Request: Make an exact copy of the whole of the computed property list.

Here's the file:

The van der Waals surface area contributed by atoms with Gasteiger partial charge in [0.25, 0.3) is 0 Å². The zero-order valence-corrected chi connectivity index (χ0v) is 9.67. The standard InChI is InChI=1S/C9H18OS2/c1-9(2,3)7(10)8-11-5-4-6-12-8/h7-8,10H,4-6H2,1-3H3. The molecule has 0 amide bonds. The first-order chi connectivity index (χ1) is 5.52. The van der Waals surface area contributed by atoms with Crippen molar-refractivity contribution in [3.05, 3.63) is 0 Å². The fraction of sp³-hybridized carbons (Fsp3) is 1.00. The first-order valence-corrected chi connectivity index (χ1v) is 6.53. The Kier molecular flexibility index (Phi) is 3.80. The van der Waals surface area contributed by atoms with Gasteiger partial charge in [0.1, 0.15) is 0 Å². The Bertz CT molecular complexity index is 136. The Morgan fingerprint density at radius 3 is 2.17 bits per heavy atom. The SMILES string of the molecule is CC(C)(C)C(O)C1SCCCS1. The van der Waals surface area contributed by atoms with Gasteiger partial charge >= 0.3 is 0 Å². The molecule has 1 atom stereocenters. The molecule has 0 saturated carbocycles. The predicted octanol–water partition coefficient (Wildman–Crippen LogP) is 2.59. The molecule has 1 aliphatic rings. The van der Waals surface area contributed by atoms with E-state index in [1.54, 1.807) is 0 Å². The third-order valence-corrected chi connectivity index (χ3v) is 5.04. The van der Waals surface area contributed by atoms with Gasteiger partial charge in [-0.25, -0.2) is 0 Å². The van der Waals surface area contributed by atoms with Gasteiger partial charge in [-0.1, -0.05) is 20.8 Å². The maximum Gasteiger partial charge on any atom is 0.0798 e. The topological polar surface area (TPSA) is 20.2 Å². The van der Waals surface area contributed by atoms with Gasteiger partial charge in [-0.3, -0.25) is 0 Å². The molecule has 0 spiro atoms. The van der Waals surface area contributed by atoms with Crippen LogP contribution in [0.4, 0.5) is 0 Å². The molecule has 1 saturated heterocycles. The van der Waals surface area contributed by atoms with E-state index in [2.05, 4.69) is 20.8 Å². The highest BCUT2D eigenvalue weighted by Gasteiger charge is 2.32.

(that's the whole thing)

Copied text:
The van der Waals surface area contributed by atoms with Gasteiger partial charge in [0.25, 0.3) is 0 Å². The zero-order valence-corrected chi connectivity index (χ0v) is 9.67. The standard InChI is InChI=1S/C9H18OS2/c1-9(2,3)7(10)8-11-5-4-6-12-8/h7-8,10H,4-6H2,1-3H3. The molecule has 0 amide bonds. The first-order chi connectivity index (χ1) is 5.52. The van der Waals surface area contributed by atoms with Crippen molar-refractivity contribution in [3.05, 3.63) is 0 Å². The fraction of sp³-hybridized carbons (Fsp3) is 1.00. The first-order valence-corrected chi connectivity index (χ1v) is 6.53. The Kier molecular flexibility index (Phi) is 3.80. The van der Waals surface area contributed by atoms with Gasteiger partial charge in [0.1, 0.15) is 0 Å². The Bertz CT molecular complexity index is 136. The Morgan fingerprint density at radius 3 is 2.17 bits per heavy atom. The SMILES string of the molecule is CC(C)(C)C(O)C1SCCCS1. The van der Waals surface area contributed by atoms with Gasteiger partial charge >= 0.3 is 0 Å². The molecule has 1 atom stereocenters. The molecule has 0 saturated carbocycles. The predicted octanol–water partition coefficient (Wildman–Crippen LogP) is 2.59. The molecule has 1 aliphatic rings. The van der Waals surface area contributed by atoms with E-state index in [1.54, 1.807) is 0 Å². The third-order valence-corrected chi connectivity index (χ3v) is 5.04. The van der Waals surface area contributed by atoms with Gasteiger partial charge in [-0.25, -0.2) is 0 Å². The van der Waals surface area contributed by atoms with Gasteiger partial charge in [-0.1, -0.05) is 20.8 Å². The maximum Gasteiger partial charge on any atom is 0.0798 e. The topological polar surface area (TPSA) is 20.2 Å². The van der Waals surface area contributed by atoms with Gasteiger partial charge in [-0.3, -0.25) is 0 Å². The molecule has 0 spiro atoms. The van der Waals surface area contributed by atoms with Crippen LogP contribution in [0.4, 0.5) is 0 Å². The molecule has 1 saturated heterocycles. The van der Waals surface area contributed by atoms with E-state index in [2.05, 4.69) is 20.8 Å². The highest BCUT2D eigenvalue weighted by Gasteiger charge is 2.32.